The HFCC design, depending on density, is typically able to provide 10% to 15% penetration of each leg leaving the node before remote terminals are required. The remote terminals can be powered locally from the cable plant`s 60V AC, or with 120V AC; in either case, each unit has eight hours of battery backup, which satisfies the need to maintain the same power requirements as a local-exchange carrier (LEC).
The most appealing aspect of this approach is that the operator controls both the coaxial plant and copper plant, which provides the flexibility to use the combined network to its fullest potential. For example, since the operator controls the copper, he can take high-speed data off the network before it is routed through a switch, thereby providing a connectionless path for data that is not subject to the problems of switch loading. Telephone return cable modems can be offered at a much lower fee because traffic that previously passed through the LEC`s network can now be terminated directly at the operator`s headend.
Since the copper plant is all new with short loops between the node and customer (usually less than 5000 ft), it is able to provide almost any telephony or data service that LEC competitors have to offer including asymmetric DSL and high-speed DSL. Off-the-shelf plug-in cards allow an operator to provide "custom, secure data services" when customers desire them, instead of the three or four weeks or however long it takes to locate and repair the incumbent telephone company`s existing 40-year-old plant.
From a business perspective, the HFCC network can be a powerful tool. Because it is structured as an "overlay" network, it can be divided into two physically separated plants for joint-venture purposes. For example, an operator may wish to form a joint venture with a company to provide plain old telephone service or data services to businesses and residential subscribers. With this network, the operator has the ability to structure the joint venture to encompass only the copper plant, which would not affect its core business cable-TV plant. This option provides flexibility in developing applications that improve the bottom line. Alternative telephony providers understand and prefer conventional telephone copper technologies because of their proven reliability. q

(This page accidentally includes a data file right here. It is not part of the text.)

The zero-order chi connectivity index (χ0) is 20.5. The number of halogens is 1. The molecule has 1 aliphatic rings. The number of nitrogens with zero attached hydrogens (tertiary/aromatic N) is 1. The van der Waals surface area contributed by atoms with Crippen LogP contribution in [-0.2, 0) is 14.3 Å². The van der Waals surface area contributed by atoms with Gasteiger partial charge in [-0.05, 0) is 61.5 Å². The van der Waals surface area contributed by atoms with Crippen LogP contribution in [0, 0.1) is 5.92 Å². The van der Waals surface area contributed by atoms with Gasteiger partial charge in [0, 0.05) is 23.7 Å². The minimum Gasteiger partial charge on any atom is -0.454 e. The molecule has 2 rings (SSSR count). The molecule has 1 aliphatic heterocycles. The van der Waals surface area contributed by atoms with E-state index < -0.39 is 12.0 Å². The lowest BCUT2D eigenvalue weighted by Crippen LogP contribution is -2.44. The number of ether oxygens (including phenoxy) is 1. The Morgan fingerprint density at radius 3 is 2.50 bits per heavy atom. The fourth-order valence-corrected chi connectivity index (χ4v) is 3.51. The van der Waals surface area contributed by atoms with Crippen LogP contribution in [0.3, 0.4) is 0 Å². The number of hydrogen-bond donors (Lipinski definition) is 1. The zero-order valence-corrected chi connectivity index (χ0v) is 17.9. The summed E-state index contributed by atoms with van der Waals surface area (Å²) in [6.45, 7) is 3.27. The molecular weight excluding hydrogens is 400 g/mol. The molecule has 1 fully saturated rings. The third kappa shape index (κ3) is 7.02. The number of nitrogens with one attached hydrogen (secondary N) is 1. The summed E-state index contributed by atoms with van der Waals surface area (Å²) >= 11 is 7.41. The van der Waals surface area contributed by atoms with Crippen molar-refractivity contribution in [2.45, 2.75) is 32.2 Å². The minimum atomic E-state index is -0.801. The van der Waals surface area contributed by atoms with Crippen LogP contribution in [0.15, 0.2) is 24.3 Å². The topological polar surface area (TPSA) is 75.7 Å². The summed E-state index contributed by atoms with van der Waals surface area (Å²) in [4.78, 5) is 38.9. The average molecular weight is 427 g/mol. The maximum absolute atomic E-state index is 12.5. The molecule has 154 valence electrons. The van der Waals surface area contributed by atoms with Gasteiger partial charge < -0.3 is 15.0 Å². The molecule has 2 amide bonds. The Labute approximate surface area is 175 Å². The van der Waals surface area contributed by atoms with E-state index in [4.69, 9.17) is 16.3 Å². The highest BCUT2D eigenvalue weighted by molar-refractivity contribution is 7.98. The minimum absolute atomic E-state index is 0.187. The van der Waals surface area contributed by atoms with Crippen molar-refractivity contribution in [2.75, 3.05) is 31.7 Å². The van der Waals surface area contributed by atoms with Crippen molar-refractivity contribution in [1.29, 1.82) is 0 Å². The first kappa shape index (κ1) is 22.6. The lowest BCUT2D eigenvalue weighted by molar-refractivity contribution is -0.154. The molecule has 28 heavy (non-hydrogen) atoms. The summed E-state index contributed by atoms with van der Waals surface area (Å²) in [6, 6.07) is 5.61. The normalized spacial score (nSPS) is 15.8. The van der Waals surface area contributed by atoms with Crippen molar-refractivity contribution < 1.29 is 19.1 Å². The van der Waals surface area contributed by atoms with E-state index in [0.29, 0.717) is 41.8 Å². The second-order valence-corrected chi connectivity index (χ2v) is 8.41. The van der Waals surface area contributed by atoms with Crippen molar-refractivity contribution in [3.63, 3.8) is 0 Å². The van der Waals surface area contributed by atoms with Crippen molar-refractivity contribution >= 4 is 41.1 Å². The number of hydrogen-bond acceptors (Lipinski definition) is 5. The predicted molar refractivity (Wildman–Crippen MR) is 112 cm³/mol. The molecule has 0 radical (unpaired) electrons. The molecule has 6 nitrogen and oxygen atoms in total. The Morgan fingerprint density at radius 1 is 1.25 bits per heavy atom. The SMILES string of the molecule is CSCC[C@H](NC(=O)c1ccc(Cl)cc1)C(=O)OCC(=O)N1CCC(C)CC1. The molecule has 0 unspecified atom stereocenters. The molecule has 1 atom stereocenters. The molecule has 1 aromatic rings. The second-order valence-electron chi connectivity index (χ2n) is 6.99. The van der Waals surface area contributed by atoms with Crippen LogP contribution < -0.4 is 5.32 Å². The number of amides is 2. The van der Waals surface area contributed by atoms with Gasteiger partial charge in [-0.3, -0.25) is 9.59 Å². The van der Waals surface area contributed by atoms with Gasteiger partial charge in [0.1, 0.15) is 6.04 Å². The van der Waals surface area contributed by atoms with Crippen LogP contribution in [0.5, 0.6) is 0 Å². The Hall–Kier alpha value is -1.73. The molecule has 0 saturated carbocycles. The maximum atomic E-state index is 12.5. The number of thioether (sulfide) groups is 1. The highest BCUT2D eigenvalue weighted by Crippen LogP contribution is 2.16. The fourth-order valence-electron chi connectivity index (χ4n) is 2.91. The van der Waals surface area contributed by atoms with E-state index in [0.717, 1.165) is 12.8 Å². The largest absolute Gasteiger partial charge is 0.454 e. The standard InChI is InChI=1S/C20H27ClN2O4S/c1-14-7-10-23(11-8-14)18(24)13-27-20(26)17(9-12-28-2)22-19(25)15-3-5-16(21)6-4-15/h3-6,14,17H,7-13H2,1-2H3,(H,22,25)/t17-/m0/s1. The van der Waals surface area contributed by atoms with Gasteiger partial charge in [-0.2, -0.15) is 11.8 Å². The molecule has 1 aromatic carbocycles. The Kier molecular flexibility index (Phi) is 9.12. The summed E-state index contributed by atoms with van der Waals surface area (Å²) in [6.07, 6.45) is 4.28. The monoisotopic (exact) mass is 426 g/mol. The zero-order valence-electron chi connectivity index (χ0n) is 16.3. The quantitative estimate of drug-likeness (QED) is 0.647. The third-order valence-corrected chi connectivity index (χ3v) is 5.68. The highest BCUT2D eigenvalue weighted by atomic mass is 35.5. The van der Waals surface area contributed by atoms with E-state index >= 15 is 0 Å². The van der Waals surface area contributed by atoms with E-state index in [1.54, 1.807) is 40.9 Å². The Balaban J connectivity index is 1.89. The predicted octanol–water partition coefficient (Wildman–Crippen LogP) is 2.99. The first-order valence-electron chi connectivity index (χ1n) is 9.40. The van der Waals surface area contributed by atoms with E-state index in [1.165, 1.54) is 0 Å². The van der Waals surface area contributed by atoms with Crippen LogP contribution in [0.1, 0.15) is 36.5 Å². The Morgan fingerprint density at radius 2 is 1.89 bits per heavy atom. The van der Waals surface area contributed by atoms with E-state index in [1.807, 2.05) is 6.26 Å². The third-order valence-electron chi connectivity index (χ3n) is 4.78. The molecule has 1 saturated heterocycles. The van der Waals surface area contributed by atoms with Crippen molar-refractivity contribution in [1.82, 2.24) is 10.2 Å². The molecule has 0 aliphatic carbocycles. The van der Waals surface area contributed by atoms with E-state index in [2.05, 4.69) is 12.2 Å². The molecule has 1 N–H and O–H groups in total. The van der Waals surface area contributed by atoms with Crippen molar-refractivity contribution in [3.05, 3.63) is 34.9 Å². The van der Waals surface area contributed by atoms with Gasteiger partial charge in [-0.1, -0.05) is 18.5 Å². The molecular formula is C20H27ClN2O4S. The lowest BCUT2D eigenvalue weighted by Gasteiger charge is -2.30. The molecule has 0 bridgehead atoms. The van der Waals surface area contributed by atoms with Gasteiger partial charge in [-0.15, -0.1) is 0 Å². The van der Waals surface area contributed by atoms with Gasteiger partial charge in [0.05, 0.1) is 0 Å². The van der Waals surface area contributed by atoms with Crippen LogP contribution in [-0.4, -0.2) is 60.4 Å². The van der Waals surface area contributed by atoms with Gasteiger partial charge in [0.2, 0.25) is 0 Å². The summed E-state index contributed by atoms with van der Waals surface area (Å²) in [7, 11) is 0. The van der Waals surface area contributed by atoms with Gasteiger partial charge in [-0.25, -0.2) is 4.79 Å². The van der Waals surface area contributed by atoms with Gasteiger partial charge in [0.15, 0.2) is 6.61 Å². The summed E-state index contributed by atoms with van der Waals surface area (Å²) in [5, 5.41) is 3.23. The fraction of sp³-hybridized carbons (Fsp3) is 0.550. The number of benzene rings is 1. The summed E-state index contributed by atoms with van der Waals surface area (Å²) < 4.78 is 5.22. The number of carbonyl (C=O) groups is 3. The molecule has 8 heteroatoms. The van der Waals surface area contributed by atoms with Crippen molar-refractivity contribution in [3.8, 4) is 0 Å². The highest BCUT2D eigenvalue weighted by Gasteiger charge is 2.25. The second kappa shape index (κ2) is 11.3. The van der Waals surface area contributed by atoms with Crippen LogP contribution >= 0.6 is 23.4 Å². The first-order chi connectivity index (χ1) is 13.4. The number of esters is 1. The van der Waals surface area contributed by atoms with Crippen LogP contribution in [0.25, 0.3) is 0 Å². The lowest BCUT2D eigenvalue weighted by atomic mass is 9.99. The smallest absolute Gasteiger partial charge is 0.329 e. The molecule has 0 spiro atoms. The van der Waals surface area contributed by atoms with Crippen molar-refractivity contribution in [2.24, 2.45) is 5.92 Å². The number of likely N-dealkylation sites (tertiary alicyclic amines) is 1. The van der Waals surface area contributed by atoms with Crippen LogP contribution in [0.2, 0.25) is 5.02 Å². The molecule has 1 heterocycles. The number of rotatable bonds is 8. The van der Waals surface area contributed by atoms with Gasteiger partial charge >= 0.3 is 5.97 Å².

This basic HFCC design shows electronic locations for additional telephone penetration.
Donald T. Gall has been involved with the cable-TV industry for the last 28 years. He was an integral part of the team at Time Warner that developed the first practical applications of analog fiber and hfc networks. He is currently a consultant with Pangrac & Associates (Port Aransas, TX) and can be reached at email@example.com.
Mitch Shapiro has been tracking and analyzing the growth of fiber-based networks and markets for over 10 years. He is currently a consultant with Pangrac & Associates, specializing in research and analysis focused on competitive broadband markets and technologies. He can be reached at mitchshapiro @home.com.